“One country, two systems”

Israel captured the West Bank from Jordan in the Middle East War in 1967. Currently, Cogat, a unit of Israel’s Ministry of Defense, is in charge of administering its occupation of Palestinian territories.

Cogat’s new 97-page rule is titledProcedures for foreigners entering and staying in the Judea and Samaria region– the biblical name that Israel uses for the West Bank. The settlement was first published in February, but its socialization has been delayed.

Israel says the restrictions are necessary for its security. (Getty Pictures)

The document says the regulations are intended to “define the level of authority and how it is handled for applications from foreigners seeking to enter the territory of Judea and Samaria.”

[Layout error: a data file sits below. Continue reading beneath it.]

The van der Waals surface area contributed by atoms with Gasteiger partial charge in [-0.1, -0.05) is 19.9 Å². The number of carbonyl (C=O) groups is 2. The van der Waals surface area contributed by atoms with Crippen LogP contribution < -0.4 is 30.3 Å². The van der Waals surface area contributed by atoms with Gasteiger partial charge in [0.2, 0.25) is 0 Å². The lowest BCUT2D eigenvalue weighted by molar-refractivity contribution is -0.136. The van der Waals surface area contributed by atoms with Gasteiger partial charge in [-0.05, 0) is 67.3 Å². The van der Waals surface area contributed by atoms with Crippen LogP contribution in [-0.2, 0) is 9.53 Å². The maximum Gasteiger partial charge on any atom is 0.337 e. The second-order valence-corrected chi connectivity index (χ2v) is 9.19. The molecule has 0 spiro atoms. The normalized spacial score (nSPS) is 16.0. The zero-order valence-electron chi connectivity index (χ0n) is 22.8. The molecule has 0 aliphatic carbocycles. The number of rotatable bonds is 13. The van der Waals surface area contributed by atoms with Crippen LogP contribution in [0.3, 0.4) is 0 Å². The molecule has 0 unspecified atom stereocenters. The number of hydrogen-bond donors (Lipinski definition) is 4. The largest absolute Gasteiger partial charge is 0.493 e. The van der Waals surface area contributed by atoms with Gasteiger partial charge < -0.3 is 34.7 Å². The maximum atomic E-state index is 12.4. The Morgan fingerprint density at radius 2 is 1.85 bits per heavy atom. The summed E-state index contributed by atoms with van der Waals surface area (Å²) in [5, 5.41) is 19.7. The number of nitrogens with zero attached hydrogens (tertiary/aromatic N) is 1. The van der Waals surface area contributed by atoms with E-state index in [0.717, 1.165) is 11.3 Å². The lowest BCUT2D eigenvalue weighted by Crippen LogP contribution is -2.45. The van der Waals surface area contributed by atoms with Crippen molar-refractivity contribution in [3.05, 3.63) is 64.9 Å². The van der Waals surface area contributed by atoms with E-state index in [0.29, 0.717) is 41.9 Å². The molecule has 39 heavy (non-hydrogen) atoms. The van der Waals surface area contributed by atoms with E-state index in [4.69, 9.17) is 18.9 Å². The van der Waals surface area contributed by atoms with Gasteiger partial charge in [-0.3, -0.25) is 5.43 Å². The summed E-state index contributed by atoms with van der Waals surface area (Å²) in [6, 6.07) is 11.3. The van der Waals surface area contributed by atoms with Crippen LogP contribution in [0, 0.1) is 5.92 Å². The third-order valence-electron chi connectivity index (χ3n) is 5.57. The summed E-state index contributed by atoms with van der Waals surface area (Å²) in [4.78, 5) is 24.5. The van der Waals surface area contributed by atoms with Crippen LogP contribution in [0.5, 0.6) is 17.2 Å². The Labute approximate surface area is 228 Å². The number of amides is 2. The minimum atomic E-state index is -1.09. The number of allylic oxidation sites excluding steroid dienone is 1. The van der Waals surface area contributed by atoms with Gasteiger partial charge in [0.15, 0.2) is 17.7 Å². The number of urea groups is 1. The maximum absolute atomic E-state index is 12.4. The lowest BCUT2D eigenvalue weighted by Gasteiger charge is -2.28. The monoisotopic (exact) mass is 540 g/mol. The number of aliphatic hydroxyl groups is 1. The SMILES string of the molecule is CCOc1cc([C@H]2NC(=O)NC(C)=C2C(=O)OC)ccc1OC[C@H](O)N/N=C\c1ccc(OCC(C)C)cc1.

The document cites interim peace agreements reached in the 1990s, which required Israel’s approval to grant residency permits to spouses and children of Palestinian residents in the West Bank and Gaza, as well as to approve visitor’s permits .

The new rules do not apply to those visiting Israel and Palestinian-controlled parts of the West Bank, or Jewish settlements. In such a situation, the entry procedure involves the Israeli immigration authorities.

The PLO – the umbrella body representing the Palestinian people – said the document contained “apartheid regulations that impose the reality of one state and two different systems”.

The BBC contacted Cogat for a response but received no response. Israeli authorities say the travel restrictions to the territory are necessary for security reasons.

Legal uncertainty